San Diego City Councilman Bruce Henderson, seeking to reopen the debate on the need for a proposed $4-billion sewer improvement project, said Tuesday that scientists at Scripps Institution of Oceanography agree with him that the discharge of sewage into the ocean causes no significant problems.
With the azure skies above the Scripps Pier as his backdrop, Henderson urged San Diegans to show up in force this morning as a council committee considers a plan to more than double the average consumer’s sewer fees to pay for the federally mandated upgrading.
Even though other council members say there is little chance of his winning their support, Henderson wants the council once again to try to persuade the Environmental Protection Agency to change its mind about the upgrading. If that fails, he wants to lobby Congress to change the Clean Water Act or to get a judge to overrule it.
“There has been a simply incredible divergence between scientific reality and public policy,” Henderson said at the pier press conference. “That’s going to result in Gargantuan increases in sewage rates on top of increases in water rates.
“We need to put this money, if we’re going to collect it from the ratepayer, into projects like protecting the Tijuana estuary and stopping spills into our bays. We can’t afford to be spending a rare commodity, public taxpayers’ dollars, on a project that is scientifically unnecessary,” he said.
The lineup Henderson assembled on the pier backed him up.
Jeffrey Frautschy, who retired in 1982 as deputy director of Scripps, said: “Most of us here feel that going to secondary treatment is a total waste of funds that could be used more effectively in solving real environmental problems, such as improving and expanding the capacity of the sewage conveyance system of San Diego.”
Frautschy has served on varied state and local panels on coastal issues.
Paul Dayton, a Scripps professor and marine ecologist, said his studies of plants and animals in the kelp bed off Point Loma show no negative effects from the current sewage discharges off Point Loma.
“I’ve been working on the coastal ecology in this vicinity for 20-some years,” he said. “If there were an effect, I think we’d all rise up and complain about it.
“But, when you look at $4 billion, that’s a staggering amount of money for what is an utterly trivial, non-problem. It’s a monumental waste of important funds.”
Might Even Help
William Thomas, a professor emeritus at Scripps, said his studies have found that the treated effluent pours nutrients into the ocean that, if anything, improve the ocean environment by increasing biological productivity in an area within about a mile of the outfall.
Not in attendance, but also lending support for Henderson via letters were Edward D. Goldberg, a Scripps marine chemist who won the prestigious Tyler Prize for environmental achievement this year, and Roger Revelle, director emeritus of Scripps.
At issue is the EPA’s enforcement of provisions of the Clean Water Act, which the city had fought but finally agreed to in 1987. The act limits the amount of solids allowed in effluent that is piped into the ocean.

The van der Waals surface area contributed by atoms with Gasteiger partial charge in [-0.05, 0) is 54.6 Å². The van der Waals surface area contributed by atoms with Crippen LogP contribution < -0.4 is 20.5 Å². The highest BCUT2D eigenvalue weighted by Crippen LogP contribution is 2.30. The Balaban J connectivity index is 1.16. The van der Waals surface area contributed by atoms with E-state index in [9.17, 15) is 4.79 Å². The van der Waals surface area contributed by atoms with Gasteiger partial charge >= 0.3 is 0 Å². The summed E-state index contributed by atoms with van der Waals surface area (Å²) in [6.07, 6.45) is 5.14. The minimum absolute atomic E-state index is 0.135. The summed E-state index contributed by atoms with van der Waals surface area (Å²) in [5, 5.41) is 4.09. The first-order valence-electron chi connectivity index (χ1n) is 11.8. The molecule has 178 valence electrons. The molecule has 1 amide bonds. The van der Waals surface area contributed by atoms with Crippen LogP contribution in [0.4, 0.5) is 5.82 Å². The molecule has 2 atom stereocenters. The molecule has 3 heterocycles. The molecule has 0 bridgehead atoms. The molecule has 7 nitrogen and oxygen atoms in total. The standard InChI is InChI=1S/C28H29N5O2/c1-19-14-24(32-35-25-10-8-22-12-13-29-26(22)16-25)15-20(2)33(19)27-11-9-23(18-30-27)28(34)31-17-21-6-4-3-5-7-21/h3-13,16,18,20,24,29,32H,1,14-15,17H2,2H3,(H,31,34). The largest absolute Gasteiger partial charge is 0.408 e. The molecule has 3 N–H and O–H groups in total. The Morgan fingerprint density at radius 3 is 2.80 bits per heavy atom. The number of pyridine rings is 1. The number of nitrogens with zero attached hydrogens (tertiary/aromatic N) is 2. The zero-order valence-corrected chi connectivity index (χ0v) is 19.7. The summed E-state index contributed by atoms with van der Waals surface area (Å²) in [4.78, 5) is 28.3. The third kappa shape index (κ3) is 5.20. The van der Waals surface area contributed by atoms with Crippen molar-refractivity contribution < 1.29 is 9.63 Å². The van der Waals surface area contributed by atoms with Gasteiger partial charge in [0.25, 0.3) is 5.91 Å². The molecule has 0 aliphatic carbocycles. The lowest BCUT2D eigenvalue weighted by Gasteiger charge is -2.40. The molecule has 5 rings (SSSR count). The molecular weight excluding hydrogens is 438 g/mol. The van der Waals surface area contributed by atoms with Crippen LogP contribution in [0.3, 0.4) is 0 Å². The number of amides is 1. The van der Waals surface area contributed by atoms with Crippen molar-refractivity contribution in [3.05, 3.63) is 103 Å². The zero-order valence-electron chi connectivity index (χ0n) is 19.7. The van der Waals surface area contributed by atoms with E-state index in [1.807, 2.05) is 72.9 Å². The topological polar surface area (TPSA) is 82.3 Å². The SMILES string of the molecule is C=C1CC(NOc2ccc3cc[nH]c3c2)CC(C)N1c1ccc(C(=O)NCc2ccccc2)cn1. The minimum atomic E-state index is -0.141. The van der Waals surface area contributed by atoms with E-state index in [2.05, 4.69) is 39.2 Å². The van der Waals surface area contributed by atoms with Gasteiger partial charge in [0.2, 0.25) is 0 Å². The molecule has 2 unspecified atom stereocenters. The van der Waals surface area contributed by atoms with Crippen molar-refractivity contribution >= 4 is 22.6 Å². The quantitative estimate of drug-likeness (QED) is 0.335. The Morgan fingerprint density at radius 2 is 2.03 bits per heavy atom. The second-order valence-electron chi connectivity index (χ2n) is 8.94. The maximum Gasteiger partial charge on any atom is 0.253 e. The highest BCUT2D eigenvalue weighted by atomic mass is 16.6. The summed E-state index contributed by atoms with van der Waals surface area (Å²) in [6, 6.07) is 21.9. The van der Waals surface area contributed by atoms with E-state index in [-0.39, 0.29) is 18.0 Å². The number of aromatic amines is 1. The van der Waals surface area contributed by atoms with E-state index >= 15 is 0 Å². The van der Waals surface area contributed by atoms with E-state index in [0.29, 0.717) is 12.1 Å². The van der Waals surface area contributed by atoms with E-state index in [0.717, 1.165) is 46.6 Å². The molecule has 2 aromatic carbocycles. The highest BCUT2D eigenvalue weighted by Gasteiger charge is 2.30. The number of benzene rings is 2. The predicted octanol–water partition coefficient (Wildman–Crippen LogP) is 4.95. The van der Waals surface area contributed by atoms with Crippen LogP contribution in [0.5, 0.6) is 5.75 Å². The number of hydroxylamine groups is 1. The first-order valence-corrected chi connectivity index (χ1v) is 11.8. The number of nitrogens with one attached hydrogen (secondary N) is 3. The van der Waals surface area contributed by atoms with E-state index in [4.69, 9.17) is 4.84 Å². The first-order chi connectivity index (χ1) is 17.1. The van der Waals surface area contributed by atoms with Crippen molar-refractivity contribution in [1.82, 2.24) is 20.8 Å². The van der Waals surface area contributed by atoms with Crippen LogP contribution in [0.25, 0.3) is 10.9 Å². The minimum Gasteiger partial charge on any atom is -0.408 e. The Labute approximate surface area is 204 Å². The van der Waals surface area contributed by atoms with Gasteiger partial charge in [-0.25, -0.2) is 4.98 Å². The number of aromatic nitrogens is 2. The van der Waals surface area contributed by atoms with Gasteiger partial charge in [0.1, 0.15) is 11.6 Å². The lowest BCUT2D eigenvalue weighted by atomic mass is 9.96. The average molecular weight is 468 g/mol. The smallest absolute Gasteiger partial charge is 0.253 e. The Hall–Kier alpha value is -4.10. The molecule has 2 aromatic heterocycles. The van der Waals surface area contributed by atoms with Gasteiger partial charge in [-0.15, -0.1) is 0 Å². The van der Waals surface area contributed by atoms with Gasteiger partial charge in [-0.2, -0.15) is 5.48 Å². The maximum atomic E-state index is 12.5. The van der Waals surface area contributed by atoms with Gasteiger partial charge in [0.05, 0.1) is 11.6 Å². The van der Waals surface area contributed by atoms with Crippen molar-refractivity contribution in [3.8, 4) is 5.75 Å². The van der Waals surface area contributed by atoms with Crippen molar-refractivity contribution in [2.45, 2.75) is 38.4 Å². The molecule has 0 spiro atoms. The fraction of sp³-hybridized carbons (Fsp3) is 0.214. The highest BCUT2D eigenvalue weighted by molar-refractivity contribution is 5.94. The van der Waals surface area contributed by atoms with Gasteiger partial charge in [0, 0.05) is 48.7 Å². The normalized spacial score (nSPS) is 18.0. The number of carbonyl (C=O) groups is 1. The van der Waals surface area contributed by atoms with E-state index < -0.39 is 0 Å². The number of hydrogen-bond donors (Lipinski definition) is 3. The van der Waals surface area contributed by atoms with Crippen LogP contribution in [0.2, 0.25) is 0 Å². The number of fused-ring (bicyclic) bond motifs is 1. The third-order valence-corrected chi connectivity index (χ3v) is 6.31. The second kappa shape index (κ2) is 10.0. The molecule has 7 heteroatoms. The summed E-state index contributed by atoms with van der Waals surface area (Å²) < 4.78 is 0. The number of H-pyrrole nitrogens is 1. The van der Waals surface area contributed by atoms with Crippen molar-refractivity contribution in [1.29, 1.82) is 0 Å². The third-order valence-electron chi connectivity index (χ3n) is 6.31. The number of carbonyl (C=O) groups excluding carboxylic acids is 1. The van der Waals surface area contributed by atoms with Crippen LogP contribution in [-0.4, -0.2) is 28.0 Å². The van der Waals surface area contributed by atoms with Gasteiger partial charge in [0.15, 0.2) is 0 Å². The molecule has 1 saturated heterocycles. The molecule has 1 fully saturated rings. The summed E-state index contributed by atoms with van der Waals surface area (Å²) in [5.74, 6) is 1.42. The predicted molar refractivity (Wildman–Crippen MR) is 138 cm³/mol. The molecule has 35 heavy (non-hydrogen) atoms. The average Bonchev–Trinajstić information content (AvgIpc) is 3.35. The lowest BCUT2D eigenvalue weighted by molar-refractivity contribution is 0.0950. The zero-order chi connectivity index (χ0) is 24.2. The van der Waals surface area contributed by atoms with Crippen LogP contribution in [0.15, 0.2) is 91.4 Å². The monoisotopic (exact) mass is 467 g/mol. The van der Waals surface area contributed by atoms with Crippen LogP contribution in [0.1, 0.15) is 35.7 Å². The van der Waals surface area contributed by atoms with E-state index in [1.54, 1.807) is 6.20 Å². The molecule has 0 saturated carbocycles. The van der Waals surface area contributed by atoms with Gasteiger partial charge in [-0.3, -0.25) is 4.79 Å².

San Diego now uses “advanced primary” sewage treatment, which removes 75% of the solids, before discharging the effluent about 2 1/2 miles off Point Loma. Under the EPA order to which the city has agreed, the city would adopt secondary treatment measures to increase the amount to 85% to 90%.
The scientists at Tuesday’s press conference said this blanket requirement unnecessarily applies an inland, freshwater standard to a marine environment that is larger and more resilient than a river system. They suggested that this reflects the need not for environmental protection but for bureaucratic expediency.
The whole idea of secondary sewage treatment for coastal communities was ridiculed by scientists in 1977, when they told Congress at hearings on the Clean Water Act that it was not necessary. One of them, the late John D. Isaacs of Scripps, said requiring cities to build pyramids would make more sense because pyramids would at least be pretty. Nonetheless, the requirements made it into the law.
In early 1981, the city abandoned plans for a secondary system required by the law, because it wrongfully believed that the EPA would give it a permanent exemption from the federal sewage standards. In 1986, the EPA indicated that it would deny the waiver, and in 1987 the city gave up fighting for one.
Even so, federal and state governments have sued the city over how quickly the new system will be installed. They are seeking fines that could cost the city millions of dollars for past sewage spills into the ocean and local waterways.
The upgraded sewage treatment for the 190 million gallons of effluent released each day off Point Loma could end up costing San Diego sewer ratepayers as much as $4.2 billion, under plans being considered.
Sewer rates would more than double by July 1990, from an average today of $13.52 monthly to $29.22. The first step of the increase would take effect July 1 this year, raising the average rate to $19.87.
The council’s Public Facilities and Recreation Committee will consider the sewer rate increases at 9 a.m. today in the 12th-floor committee room at City Hall.